As a big fan of dancehall music and dingy, sweaty yet atmospheric clubs in general, I cannot envision a more perfect setting to hear one of my favourite genres of music. All of the models, not just Daria, look beautiful, and while there is the faintest nuance of menace in the air, that is thanks mainly to the setting; it certainly, to my eyes anyway, does not reinforce any negative stereotypes of black people.



However, this is where the allegations come pouring in. According to its many detractors, it places black models in the shoot merely as ‘props’, dressing them in ‘tough’ leather and knits, while placing Daria in ‘ethereal’ and ‘angel-like’ gowns.

Looking at these images as objectively as possible, I’m still not entirely sure of the validity of this statement. I mean sure, Daria is the main focus of many of the images – although not all, it is important to note – but I think that the images would be just as strong without her in them at all; the shoot is about capturing an atmosphere, a moment in time in some faraway place that many of us Western Europeans will never experience.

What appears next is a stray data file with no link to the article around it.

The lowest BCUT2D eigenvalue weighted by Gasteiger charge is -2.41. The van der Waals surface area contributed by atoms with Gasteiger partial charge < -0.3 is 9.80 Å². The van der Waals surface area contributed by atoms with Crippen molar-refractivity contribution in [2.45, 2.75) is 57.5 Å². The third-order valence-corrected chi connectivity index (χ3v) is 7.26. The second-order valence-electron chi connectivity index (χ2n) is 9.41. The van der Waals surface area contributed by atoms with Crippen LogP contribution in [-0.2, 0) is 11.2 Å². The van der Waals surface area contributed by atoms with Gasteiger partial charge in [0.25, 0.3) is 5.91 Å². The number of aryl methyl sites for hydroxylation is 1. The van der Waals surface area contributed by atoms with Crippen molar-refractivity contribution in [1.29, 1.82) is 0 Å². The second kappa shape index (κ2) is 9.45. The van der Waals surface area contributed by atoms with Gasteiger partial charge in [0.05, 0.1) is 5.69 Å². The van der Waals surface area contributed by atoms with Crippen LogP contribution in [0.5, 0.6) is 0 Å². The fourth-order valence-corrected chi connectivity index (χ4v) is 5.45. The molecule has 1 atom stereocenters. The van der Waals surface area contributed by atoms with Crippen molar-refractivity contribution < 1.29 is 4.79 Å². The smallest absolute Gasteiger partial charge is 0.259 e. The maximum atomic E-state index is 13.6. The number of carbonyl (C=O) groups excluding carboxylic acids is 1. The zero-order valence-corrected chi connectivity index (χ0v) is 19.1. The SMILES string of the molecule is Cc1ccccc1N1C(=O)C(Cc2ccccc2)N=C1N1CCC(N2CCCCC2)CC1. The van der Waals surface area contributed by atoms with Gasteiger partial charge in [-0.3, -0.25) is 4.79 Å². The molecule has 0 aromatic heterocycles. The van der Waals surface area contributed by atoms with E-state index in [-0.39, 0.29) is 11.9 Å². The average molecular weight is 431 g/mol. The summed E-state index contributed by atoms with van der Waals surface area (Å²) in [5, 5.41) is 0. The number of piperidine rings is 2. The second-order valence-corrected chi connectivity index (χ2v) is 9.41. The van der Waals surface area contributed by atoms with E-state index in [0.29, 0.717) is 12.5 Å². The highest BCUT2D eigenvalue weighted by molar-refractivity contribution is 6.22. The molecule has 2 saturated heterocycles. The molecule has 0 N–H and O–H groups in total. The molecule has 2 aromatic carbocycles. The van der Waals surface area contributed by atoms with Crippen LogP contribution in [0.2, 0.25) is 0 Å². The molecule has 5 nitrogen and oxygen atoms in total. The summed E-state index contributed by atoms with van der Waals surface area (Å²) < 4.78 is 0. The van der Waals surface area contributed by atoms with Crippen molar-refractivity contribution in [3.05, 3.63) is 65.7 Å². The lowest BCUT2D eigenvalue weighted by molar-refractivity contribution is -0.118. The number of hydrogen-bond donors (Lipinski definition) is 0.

It is antithetic escapism in a way; instead of providing something typically beautiful and aspirational, it does the opposite and shows us a world of vice, sleaze and depravity, which, due to its obvious id-based appeal, is just as alluring.

The fact remains that clubs like this do exist; from grimy dancehall venues in the backstreets of Kingston to basement dubstep clubs in East London, the ‘dive’, as many of these places are known, represents a coming-together of people for one thing – a love of music. All the pretentious trappings of so-called nightlife – dress codes, expensive cocktails, and condescending attitudes – are forgotten; the venues aren’t pretty but they are brimming with energy, both sonic and sexual. In my opinion, that is what this shoot conveys perfectly.


Of course, this isn’t the first time in recent months that the fashion industry has been accused of racism. Last year, the October 2009 issue of Vogue featured a shoot – shot by Steven Klein, styled by Carine Roitfeld – in which model Lara Stone was depicted covered in brown paint, in a move dubbed by many as ‘contemporary blackface’. The outrage over this shoot is, in my opinion, fairly justified.